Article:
The day I gave up cooking stands out in my memory because it started out as a day full of the best intentions. I was going to follow a recipe. I was going to be patient and let the flavors meld properly. I was definitely not going to cook the way I normally do, which is to google the list of food items that I happened to have in the cupboard at 5:30 pm and see if there was anything at all that could be made from them in a half hour or less.
My husband Steve is the real cook in our family. Let me just say that cook is a misnomer for what he actually does, which is craft gourmet-quality meals, using skills honed over a lifetime of working as a chemist. My only beef with Steve is that these exquisite repasts usually take hours to prepare and since he is chronologically challenged, often results in dinner being served anywhere from 7 pm to o-bed-thirty, by which time we are all starving and he could set a heaping bowl of gruel in front of us at that point and we’d gratefully eat it all up and ask for more.
Up to that day, I had always considered myself an okay cook in that I could take five or six ingredients and combine them to make a meal that would be, if not excellent, at least filling, and would probably not kill you. Almost as importantly, it’d be ready by 6. But lately, my offerings felt like they were lacking a certain something. Like taste, texture, toothsomeness. Steve was just so good and I’ve always been super competitive. Blame it on growing up as one of eleven children. I can’t even take a yoga class without hurting myself trying to prove I can bend over backwards a scootch more than that other grandma doing stretches next to me.
I just wanted to make something without tuna in it for once and that everyone would sigh over and be grateful to eat, oh, and serve it at dinner time, which is when I’m hungry, versus 9 pm, which is when I’m slavering for any remotely food-like substance.
That day I carefully got out the crockpot, paged through the cookbook and selected a recipe. I figured a crockpot recipe was the perfect choice because it satisfied my need to produce something really tasty with only a half hour’s worth of effort. I could slap it together and forget about it until later. Piece of cake. This would also have the added advantage of preventing my usual end of day meltdown which was me realizing I needed to come up with something for dinner and no idea what it was going to be.
Being the work-at-home parent back when the kids were small and Steve was working out of state, it fell to me to make dinner most of the time. I enlisted their help to make the decision as to what dinner was going to be. By the end of the day I just couldn’t muster up the energy to think of what to feed everyone. This resulted in a lot of “backwards dinners” where I’d serve ice cream or pass out the little yogurts. The kids didn’t complain but I felt a lot of guilt over this. I was the parent, dammit. I was supposed to make them eat vegetables at dinner time. There’s rules and things.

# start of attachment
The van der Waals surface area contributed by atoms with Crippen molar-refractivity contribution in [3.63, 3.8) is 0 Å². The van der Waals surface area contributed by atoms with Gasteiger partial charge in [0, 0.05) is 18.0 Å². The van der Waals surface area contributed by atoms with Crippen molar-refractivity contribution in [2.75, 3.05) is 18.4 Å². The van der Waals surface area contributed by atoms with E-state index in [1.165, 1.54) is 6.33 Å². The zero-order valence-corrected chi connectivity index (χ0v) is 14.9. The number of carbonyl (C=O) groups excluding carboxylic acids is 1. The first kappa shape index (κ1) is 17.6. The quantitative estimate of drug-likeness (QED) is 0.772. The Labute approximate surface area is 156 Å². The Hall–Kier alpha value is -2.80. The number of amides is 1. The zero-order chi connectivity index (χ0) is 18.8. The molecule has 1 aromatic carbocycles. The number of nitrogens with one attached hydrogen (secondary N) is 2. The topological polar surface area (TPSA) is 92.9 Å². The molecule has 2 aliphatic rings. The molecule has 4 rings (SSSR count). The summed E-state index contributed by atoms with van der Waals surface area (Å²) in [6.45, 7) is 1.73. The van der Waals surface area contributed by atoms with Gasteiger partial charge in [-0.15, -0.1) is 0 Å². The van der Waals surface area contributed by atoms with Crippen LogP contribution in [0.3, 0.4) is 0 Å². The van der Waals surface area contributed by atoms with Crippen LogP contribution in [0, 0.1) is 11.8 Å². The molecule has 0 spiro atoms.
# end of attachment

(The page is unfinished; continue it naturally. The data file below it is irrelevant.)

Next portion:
And the kids helped, each taking a couple days a week to choose what was going to be on the menu. We ate a lot of grilled cheese sandwiches (Sam), hamburgers (Nick), and pizza (Alice) back then. It all worked out.
Now, however, I felt like I was competing with Steve to make something more than just edible, hence the stab at crockpot cooking. I remember dutifully reading the ingredients list and layering meat, vegetables and broth into the pot, putting the lid on it and then waiting for the magic to happen.
All day I resisted the urge to peek under the lid to see how it was coming along. I mean, why worry? I was using a recipe! It couldn’t fail. People didn’t just put random instructions in cookbooks without checking to see if they worked first. There were test kitchens. I had heard of them. Probably this recipe had been tweaked at least fifty times before being added to the final edition of this cookbook.
At the crack of 6pm I opened the lid of the crockpot and gazed inside, anticipating juicy pork steaks in tomato sauce, artfully dotted with capers (I was pretty proud of the capers, thinking they lent a certain sophistication to the mix, without actually knowing what, in fact, they were). Instead I saw a crock pot full of dried out slabs of gristle in no sauce whatsoever, just red and green bits stuck to the sides of the pot. It was a disaster.
When Steve came home, I apologetically informed him that dinner was a failure and we would be ordering pizza. He lifted the lid, sniffed the contents, and said, “The capers were because…”, letting the sentence dangle. “They were called for in the recipe,” I said, not at all defensively. Then he tasted it and announced that if I had done three things, which he proceeded to describe in great detail and which I have since completely blocked from my memory, it would have been fine. Edible, in fact.
And that was the moment when I hung up my apron for good. In a hundred million years, I would never have been able to not only diagnose what was wrong with that glop in the crockpot, but to know what it would take to make it delicious.
I was reminded of a time when I called in a repairman to fix the dryer. I’d already tried to repair it myself and managed to lose a screwdriver down the lint trap in the process. The repairman came over that same day. As I let him in and showed him the partly disassembled appliance skulking in the basement, one kid on my hip and the other toddling along behind, he told me something I’d forgotten until now. He said, “It’s okay that you don’t know how to do everything. You don’t have to be an expert at this. It’s okay for someone else to earn a living, too.”